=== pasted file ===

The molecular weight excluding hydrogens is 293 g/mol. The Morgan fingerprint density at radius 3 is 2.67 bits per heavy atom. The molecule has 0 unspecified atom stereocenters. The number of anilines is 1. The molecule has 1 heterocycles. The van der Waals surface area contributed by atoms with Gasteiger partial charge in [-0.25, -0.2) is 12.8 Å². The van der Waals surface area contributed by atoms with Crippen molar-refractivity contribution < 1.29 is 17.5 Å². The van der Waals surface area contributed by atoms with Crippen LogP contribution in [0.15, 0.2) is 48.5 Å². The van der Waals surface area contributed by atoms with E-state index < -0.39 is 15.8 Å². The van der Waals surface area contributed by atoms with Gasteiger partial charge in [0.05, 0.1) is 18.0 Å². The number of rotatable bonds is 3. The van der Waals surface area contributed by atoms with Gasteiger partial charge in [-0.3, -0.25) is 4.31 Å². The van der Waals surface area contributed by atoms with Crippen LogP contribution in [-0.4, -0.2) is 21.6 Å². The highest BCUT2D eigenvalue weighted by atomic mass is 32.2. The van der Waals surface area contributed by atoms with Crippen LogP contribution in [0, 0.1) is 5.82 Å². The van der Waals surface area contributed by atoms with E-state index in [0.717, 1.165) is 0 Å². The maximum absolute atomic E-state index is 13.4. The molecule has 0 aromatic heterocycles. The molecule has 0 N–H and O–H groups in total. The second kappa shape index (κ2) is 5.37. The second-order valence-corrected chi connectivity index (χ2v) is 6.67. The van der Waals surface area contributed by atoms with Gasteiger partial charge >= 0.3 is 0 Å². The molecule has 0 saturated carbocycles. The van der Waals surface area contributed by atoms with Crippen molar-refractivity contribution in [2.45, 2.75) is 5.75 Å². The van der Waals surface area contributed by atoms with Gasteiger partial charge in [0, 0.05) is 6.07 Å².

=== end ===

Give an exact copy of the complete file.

The molecular weight excluding hydrogens is 293 g/mol. The Morgan fingerprint density at radius 3 is 2.67 bits per heavy atom. The molecule has 0 unspecified atom stereocenters. The number of anilines is 1. The molecule has 1 heterocycles. The van der Waals surface area contributed by atoms with Gasteiger partial charge in [-0.25, -0.2) is 12.8 Å². The van der Waals surface area contributed by atoms with Crippen molar-refractivity contribution < 1.29 is 17.5 Å². The van der Waals surface area contributed by atoms with Crippen LogP contribution in [0.15, 0.2) is 48.5 Å². The van der Waals surface area contributed by atoms with E-state index < -0.39 is 15.8 Å². The van der Waals surface area contributed by atoms with Gasteiger partial charge in [0.05, 0.1) is 18.0 Å². The number of rotatable bonds is 3. The van der Waals surface area contributed by atoms with Gasteiger partial charge in [-0.3, -0.25) is 4.31 Å². The van der Waals surface area contributed by atoms with Crippen LogP contribution in [-0.4, -0.2) is 21.6 Å². The highest BCUT2D eigenvalue weighted by atomic mass is 32.2. The van der Waals surface area contributed by atoms with Crippen LogP contribution in [0, 0.1) is 5.82 Å². The van der Waals surface area contributed by atoms with E-state index in [0.717, 1.165) is 0 Å². The maximum absolute atomic E-state index is 13.4. The molecule has 0 aromatic heterocycles. The molecule has 0 N–H and O–H groups in total. The second kappa shape index (κ2) is 5.37. The second-order valence-corrected chi connectivity index (χ2v) is 6.67. The van der Waals surface area contributed by atoms with Gasteiger partial charge >= 0.3 is 0 Å². The molecule has 0 saturated carbocycles. The van der Waals surface area contributed by atoms with Crippen molar-refractivity contribution in [2.45, 2.75) is 5.75 Å². The van der Waals surface area contributed by atoms with Gasteiger partial charge in [0, 0.05) is 6.07 Å².